Smith-Schuster has the chance to break the mold of recent “conventional” Steelers receivers. He is built and plays like a receiver we haven’t seen in the Black and Gold since Hines Ward and Jerricho Cotchery. His physical playing style will be more than welcome as a compliment on offense and as a different type of target for Big Ben.

It’s just a matter of “when”, not “if”.

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For future updates, follow me on Twitter at @GZSports_ZM and follow GZ Sports Report at @GZSportsReport or on Twitter at @GZSportsReport

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Anatomy of a WR – Demarcus Ayres

By G Stryker

Demarcus Ayres was drafted in the 7th round of the 2016 draft, thanks to an extra pick the Steelers gained by trading Brad Wing to the Giants. He was a small receiver at 5’9” and 182lbs, and timed a lethargic 4.72 40yd dash in predraft workouts. He had an excellent 2015 season for Houston amassing 97 receptions for 1221 yards and 6 TD.

Ayres was also a successful returner, making the all AAC team in 2013 for kick returning, and also becoming their punt returner in 2015. His measurables and size dropped him in the draft, but by watching his film, there are some really nice things to get excited about. He plays quicker and faster than his recorded 40 yard dash speed, and he has nice wiggle as a ball carrier. Let’s take a look at his 2016 highlights to
see what his tendencies are as a pass catcher in the NFL.

Below are his 2016 Highlights. Follow along with me below.

0:14 Catches a sideline pass with both palms on the ball and his elbows are inside his body frame. This is an excellent catch, using his body to shield the defenders, and immediately
catching the ball with excellent hand placement. Having both palms on the ball secured the possession even after being hit immediately.

0:20 Running full stride, the ball is thrown slightly low to his center, hand positioning is pinkie to pinkie placing both palms on the football for another immediate secure on the catch. Finished this off with his first career TD. This was the best hand positioning he could have to open his palms to the ball, in this situation.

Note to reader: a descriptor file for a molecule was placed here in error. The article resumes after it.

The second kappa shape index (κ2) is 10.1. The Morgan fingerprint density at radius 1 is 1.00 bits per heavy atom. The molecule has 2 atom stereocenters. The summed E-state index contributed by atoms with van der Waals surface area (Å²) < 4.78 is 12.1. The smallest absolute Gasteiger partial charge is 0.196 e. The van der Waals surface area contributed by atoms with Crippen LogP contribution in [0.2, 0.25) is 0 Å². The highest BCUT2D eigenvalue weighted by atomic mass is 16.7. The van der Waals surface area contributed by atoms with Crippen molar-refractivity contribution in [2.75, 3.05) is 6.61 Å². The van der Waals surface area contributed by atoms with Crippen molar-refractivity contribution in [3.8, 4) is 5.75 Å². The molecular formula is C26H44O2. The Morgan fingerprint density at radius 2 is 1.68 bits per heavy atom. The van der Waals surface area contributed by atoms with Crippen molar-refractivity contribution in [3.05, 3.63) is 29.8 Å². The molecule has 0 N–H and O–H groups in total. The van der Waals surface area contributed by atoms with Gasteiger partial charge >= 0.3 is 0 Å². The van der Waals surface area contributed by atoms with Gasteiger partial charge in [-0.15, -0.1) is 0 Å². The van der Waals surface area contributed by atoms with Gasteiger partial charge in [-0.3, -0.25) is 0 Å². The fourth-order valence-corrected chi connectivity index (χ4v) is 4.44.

0:36 This was a sideline out route that he came back toward the ball for. By doing this, he created space from the defender and secured the ball pinkie to pinkie putting both palms on the ball for an immediate possession. Elbows were also in, creating the best rotational hand placement he could have. At 40sec on the replay, you can see his foot positioning was perfect to keep in bounds to secure the catch. This play looks like a veteran receiver, not a rookie.

0:44 I’m not sure if he hand checked to gain space or adjusted his route, but he did create space from the defender. As he moves toward the catch, he leans back, opening his body to the ball, placing both thumbs together to open both palms to the football. He finishes the play with a nice stiff arm to gain a few extra yards. This play was important to the Steelers season, as Ayres was on the field and contributing on the game winning drive, in his first game, to help the Steelers win the division.

Runs a nice route, coming across the field on the drag, he adjusts his route to avoid Eli Rogers on the cross and catches the ball in space with room to run. The ball is thrown slightly
behind him, but he doesn’t slow his feet down. He places both hands to the left of his center mass, pinkies together, opening both palms, and follows the ball with his hands to secure the football in stride. The only thing I can nit pick, is I think he brings his route too far toward the line of scrimmage to clear Eli. He already had the depth, and lost depth coming back to the ball in open space.

1:00 Attacks the football by going up to get it, thumbs touching, palms open, secures the ball
immediately, and takes a good hit. Being aggressive to the ball gave him this possession. Anything less would have been defended.

1:08 Same pattern as 0:50. Does a better job of not losing depth running this cross past Eli
Rogers. It looks like he opens both palms with his thumbs together to immediately secure it, and with great hand positioning, it allows the receiver to immediately secure the football and